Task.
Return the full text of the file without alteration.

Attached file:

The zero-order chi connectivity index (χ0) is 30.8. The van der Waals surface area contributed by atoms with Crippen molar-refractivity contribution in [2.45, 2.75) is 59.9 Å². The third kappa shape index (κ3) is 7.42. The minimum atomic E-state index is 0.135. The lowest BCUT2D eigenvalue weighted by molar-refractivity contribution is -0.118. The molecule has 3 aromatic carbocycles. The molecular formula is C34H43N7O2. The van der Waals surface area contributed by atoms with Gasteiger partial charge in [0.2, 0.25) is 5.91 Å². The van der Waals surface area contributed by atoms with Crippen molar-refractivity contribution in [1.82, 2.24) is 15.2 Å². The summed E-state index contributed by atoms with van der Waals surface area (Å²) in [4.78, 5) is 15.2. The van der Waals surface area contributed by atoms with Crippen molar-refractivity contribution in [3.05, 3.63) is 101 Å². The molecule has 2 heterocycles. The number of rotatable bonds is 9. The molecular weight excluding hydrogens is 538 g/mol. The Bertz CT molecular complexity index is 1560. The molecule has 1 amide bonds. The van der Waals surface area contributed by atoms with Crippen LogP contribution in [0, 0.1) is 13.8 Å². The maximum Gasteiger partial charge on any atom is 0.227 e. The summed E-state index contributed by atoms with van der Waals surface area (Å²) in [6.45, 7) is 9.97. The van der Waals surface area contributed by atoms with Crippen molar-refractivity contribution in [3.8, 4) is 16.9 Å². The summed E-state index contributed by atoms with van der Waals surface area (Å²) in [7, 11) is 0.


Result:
The zero-order chi connectivity index (χ0) is 30.8. The van der Waals surface area contributed by atoms with Crippen molar-refractivity contribution in [2.45, 2.75) is 59.9 Å². The third kappa shape index (κ3) is 7.42. The minimum atomic E-state index is 0.135. The lowest BCUT2D eigenvalue weighted by molar-refractivity contribution is -0.118. The molecule has 3 aromatic carbocycles. The molecular formula is C34H43N7O2. The van der Waals surface area contributed by atoms with Gasteiger partial charge in [0.2, 0.25) is 5.91 Å². The van der Waals surface area contributed by atoms with Crippen molar-refractivity contribution in [1.82, 2.24) is 15.2 Å². The summed E-state index contributed by atoms with van der Waals surface area (Å²) in [4.78, 5) is 15.2. The van der Waals surface area contributed by atoms with Crippen molar-refractivity contribution in [3.05, 3.63) is 101 Å². The molecule has 2 heterocycles. The number of rotatable bonds is 9. The molecular weight excluding hydrogens is 538 g/mol. The Bertz CT molecular complexity index is 1560. The molecule has 1 amide bonds. The van der Waals surface area contributed by atoms with Crippen LogP contribution in [0, 0.1) is 13.8 Å². The maximum Gasteiger partial charge on any atom is 0.227 e. The summed E-state index contributed by atoms with van der Waals surface area (Å²) in [6.45, 7) is 9.97. The van der Waals surface area contributed by atoms with Crippen molar-refractivity contribution in [3.8, 4) is 16.9 Å². The summed E-state index contributed by atoms with van der Waals surface area (Å²) in [7, 11) is 0.